WITH memories of the dreadful Kill Bill pictures, I’m wary of anything based on a graphic novel. And once I would have been wary of anything directed by David Cronenberg, Canada’s leading specialist in over-the-top horror films. A History of Violence (Saturday, 8.30pm, M Masterpiece) proves exceptional on both counts. The source is a graphic novel by John Wagner and Vince Locke, which Cronenberg has used to explore the idea that fate is predetermined, that no one can escape it, whatever defences, or pretences, are erected to shield us from reality. Small-town businessman Tom Stall (Viggo Mortensen) is hailed as a local hero when he disposes of twogunmen threatening to rob his diner. With fine performances from Mortensen, William Hurt and Ed Harris, this is a superior thriller with troubling implications and abundant layers of meaning.
Another sort of film that raises warning signals is anything described as a comedy-drama. A good example is The Family Stone (Saturday, 1.35pm, M Comedy), written and directed by Thomas Bezucha, and another reminder that whenever families come together in films things get complicated. Everett (Dermot Mulroney) brings his bride-to-be, uptight career woman Meredith (Sarah Jessica Parker), home to meet his family. Claire Danes and Diane Keaton head an excellent cast, and if you’re prepared to be patient there are moments of truthful revelation and a good joke or two.
Lore (Monday, 2.50pm, M Masterpiece) is a German-Australian co-production, shot in Germany and directed by Cate Shortland, who gave us the excellent Somersault in 2004. Lore is a German teenager, reared in a Nazi family, and the film is the story of her flight from her family home, in the company of three younger siblings, to the safety of their grandmother’s home in northern Germany after their parents have abandoned them at the end of World War II. Saskia Rosendahl is wonderful in the title role. Shortland, who speaks little German, was determined that this searing and poignant film be shot in the German language, making her achievement all the more remarkable.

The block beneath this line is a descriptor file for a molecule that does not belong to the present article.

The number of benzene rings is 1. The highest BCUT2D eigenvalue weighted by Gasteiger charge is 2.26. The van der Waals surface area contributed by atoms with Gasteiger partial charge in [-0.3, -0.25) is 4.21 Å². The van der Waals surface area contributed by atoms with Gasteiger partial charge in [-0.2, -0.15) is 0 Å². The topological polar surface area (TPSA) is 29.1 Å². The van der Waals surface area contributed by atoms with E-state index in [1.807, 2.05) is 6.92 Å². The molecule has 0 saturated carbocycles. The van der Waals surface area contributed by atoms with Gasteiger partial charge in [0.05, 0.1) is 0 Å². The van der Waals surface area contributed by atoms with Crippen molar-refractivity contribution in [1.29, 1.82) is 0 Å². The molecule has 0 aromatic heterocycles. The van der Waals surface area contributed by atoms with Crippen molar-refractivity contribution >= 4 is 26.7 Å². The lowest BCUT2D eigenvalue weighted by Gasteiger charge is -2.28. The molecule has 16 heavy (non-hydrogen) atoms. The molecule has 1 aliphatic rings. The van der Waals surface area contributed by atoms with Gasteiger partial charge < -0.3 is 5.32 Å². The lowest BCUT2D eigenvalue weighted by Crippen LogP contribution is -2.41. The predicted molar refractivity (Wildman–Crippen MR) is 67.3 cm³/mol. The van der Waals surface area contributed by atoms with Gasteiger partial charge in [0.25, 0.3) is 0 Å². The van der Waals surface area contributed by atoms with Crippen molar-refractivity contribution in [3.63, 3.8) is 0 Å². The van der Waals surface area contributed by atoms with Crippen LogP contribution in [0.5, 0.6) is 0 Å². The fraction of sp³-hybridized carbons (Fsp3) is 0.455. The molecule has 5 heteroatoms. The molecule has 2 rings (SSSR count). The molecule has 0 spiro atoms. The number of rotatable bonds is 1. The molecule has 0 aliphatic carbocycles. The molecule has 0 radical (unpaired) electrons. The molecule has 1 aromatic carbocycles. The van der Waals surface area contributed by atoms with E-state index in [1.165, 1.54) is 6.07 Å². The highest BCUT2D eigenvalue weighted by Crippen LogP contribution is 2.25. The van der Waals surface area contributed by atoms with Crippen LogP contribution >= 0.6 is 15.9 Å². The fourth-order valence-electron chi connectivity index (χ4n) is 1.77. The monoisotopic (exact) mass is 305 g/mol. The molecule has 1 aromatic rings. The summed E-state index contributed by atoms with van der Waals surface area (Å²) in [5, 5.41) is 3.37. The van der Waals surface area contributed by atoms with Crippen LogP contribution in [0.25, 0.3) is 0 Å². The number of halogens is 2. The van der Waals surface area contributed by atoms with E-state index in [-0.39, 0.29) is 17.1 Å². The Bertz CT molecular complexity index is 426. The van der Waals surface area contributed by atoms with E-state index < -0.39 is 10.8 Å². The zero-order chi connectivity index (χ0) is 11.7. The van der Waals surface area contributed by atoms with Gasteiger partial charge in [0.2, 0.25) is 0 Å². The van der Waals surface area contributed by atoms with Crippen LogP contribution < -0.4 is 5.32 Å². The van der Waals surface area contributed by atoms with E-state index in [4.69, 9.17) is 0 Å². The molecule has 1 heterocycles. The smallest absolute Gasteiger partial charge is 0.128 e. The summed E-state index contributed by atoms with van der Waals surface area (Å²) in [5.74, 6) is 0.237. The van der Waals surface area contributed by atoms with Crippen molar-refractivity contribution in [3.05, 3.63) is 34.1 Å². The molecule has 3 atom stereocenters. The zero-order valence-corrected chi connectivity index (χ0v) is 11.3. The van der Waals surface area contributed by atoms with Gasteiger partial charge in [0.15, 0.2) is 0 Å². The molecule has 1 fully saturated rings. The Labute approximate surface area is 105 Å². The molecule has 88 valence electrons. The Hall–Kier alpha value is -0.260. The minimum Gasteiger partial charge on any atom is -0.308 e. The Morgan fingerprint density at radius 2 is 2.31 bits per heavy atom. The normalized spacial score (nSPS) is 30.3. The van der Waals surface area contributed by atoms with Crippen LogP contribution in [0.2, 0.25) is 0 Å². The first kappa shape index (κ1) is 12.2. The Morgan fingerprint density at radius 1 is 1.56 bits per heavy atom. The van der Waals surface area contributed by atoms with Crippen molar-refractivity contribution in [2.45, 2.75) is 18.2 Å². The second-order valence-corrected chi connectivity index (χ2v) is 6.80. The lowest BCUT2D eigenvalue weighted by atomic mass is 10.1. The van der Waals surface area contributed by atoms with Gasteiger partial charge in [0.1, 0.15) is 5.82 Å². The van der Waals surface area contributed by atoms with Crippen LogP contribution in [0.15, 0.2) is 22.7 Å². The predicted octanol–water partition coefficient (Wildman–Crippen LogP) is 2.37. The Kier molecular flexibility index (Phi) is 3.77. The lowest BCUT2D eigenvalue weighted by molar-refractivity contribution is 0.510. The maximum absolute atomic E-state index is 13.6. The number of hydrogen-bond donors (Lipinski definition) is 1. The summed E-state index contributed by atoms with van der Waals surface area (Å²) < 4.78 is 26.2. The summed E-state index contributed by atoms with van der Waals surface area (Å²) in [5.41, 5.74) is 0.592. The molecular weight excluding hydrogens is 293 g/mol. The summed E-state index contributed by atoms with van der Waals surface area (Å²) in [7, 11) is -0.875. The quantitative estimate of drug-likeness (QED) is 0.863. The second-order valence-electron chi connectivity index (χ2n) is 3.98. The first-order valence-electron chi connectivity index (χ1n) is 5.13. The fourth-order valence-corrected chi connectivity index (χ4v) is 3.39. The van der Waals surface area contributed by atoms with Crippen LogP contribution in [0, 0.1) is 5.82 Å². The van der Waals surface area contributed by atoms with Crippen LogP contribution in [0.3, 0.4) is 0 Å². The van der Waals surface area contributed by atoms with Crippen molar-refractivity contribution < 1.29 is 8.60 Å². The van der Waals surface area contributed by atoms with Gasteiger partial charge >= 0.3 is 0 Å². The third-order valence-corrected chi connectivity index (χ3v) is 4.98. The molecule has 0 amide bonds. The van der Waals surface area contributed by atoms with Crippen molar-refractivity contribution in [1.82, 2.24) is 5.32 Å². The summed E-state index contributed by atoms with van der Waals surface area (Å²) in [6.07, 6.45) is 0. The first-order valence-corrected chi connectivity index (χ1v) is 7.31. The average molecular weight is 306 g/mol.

It may not be well known that Johnny Cash served with the US Army in Germany in the 1950s, when his hearing was permanently damaged after a German girl stuck a pencil in his left ear. Along with much else that is bizarre in Cash’s career, the incident is not recorded in Walk the Line (Friday, 12.05pm, M Drama/ Romance), James Mangold’s moody biopic. The film concentrates on Cash’s romantic affairs, including his marriage to June Carter (Reese Witherspoon), to whom he proposed on stage during a concert in 1968. Joaquin Phoenix brings a craggy sexiness to Cash’s role, and he and Witherspoon do their own singing in the concert sequences.
(MA15+) ★★★★✩ Monday, 2.50pm, M Masterpiece
(MA15+) ★★★ Saturday, 8.30pm, M Masterpiece
(M) ★★★ ✩ Friday, 12.05pm, M Drama/Romance
Saskia Rosendahl in a scene from